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Remedial Measures

employment, labor, bureaus, relief, times and industry

REMEDIAL MEASURES To bring about some sort of adjustment at such times some immediate relief measures are neces sary. One of them is an expansion of the work of the ordinary relief agencies. Prompt and liberal relief in cases of actual distress is appropriate at all times, but especially in times when distress is augmented by unemployment. Carefully man aged loan funds—pawnshops, chattel loan socie ties, and even loans on personal character without any material security—are a valuable means of helping those who do not often or easily bring them selves to apply to charitable agencies. Special benefit features in trade unions, including loans to be repaid, with or without interest, are especially helpful in such emergencies. Employment at modest, but not too modest, wages in community workshops for the making of bandages, cobbling of shoes, and carpentry jobs, and the more thorough cleaning of streets under the direction of the regu lar municipal authorities, are illustrations of bene ficial emergency measures. They have their drawbacks and weak spots that need watching, but they do lighten the hardships of the unem ployed and interfere in the least imaginable degree with the resumption of that kind of industry which prosperity ushers in. Such emergency measures may meet the immediate need, but something more wide-reaching and permanent is needed also.

A series of efficient employment bureaus through out the country, organized to supply accurate in formation about conditions and to analyze em ployees and positions, with facilities for intercom munication and publicity, could do a great deal toward matching up the unemployed with oppor tunities for work, and should be established.

The problem is not entirely, however, a problem of matching up in this way. On the whole, it may be that we have about as much mobility of labor as is desirable. "Labor" seems to find a way to flow around very freely. Greater discrimination as to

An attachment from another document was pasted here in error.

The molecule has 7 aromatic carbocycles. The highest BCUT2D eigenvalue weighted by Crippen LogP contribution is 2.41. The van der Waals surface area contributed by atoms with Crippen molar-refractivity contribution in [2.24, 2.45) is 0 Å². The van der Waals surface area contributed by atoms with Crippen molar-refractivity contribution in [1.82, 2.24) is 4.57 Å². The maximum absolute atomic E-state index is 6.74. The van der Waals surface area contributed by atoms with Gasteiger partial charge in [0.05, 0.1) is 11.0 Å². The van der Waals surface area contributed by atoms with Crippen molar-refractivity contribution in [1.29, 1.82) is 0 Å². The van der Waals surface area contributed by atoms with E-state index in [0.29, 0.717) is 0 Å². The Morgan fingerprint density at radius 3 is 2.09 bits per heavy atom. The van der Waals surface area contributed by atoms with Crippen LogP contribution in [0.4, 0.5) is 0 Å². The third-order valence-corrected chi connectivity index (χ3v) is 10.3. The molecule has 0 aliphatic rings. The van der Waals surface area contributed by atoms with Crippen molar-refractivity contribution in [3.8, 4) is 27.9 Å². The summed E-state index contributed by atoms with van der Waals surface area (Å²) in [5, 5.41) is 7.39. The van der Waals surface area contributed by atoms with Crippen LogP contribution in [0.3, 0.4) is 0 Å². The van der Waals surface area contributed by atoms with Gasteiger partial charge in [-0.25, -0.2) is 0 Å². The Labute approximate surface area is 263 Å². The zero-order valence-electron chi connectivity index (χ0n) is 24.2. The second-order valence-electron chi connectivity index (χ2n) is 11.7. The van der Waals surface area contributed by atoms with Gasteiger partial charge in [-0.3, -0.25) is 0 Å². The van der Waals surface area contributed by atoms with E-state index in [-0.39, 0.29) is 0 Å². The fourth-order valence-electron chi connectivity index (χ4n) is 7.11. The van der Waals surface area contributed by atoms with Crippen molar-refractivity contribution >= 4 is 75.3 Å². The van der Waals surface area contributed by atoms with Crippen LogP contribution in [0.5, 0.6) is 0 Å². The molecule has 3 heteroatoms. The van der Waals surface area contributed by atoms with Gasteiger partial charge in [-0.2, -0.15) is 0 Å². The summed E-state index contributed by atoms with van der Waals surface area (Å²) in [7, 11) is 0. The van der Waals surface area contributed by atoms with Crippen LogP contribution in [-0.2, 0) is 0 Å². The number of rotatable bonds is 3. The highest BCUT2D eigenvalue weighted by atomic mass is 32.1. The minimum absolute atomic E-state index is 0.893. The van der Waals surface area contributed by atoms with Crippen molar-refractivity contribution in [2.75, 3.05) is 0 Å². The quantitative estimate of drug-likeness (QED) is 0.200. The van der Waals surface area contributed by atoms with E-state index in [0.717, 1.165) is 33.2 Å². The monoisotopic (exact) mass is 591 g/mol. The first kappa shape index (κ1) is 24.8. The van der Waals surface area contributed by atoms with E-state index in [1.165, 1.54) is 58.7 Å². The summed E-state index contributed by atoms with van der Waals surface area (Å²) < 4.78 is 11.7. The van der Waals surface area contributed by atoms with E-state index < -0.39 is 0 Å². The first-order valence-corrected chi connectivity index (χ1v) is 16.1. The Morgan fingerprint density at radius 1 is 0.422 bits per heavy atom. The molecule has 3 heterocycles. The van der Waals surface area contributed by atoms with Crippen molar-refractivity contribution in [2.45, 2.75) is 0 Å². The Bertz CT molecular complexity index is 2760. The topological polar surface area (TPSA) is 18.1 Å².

the direction it should take would be a gain, and this the employment bureau can help to supply. Absolute fluidity of the labor force, however, though theoretically desirable from the point of view of the labor market considered an abstract and isolated phenomenon, is hardly a goal to pro pose for our efforts. There are social advantages— economic, too, in the long run—in a certain degree of stability of population. Theoretically, the Baltimore operators on men's clothing who are thrown out of work in their dull season in Sep tember might find work at their own trade in Chi cago, where this industry is at its height at that time; or some of the Washington lumbermen and loggers who are idle in January might be welcome just then in Maine. Probably individuals here and there do make such changes to decided ad vantage. But that several thousand, in each of many trades, should do so regularly every year, between all the important manufacturing centers of the country, whether they migrated back and forth as families or individuals, would hardly be feasible, and would be demoralizing if it were. The chief service of employment bureaus probably lies in making adjustments of workers to jobs in their own locality, between different plants in the same industry, and between industries needing workmen of similar qualifications.

Unemployment insurance, for which a demand has become articulate this winter, makes for stabil ity of labor, and it can probably best be organized, as it has been in England, in connection with a national or state system of employment bureaus, since through these bureaus there will always be reliable information as to whether there is or is not employment to be had and whether, therefore, the insured is or is not entitled to an out-of-work bene fit.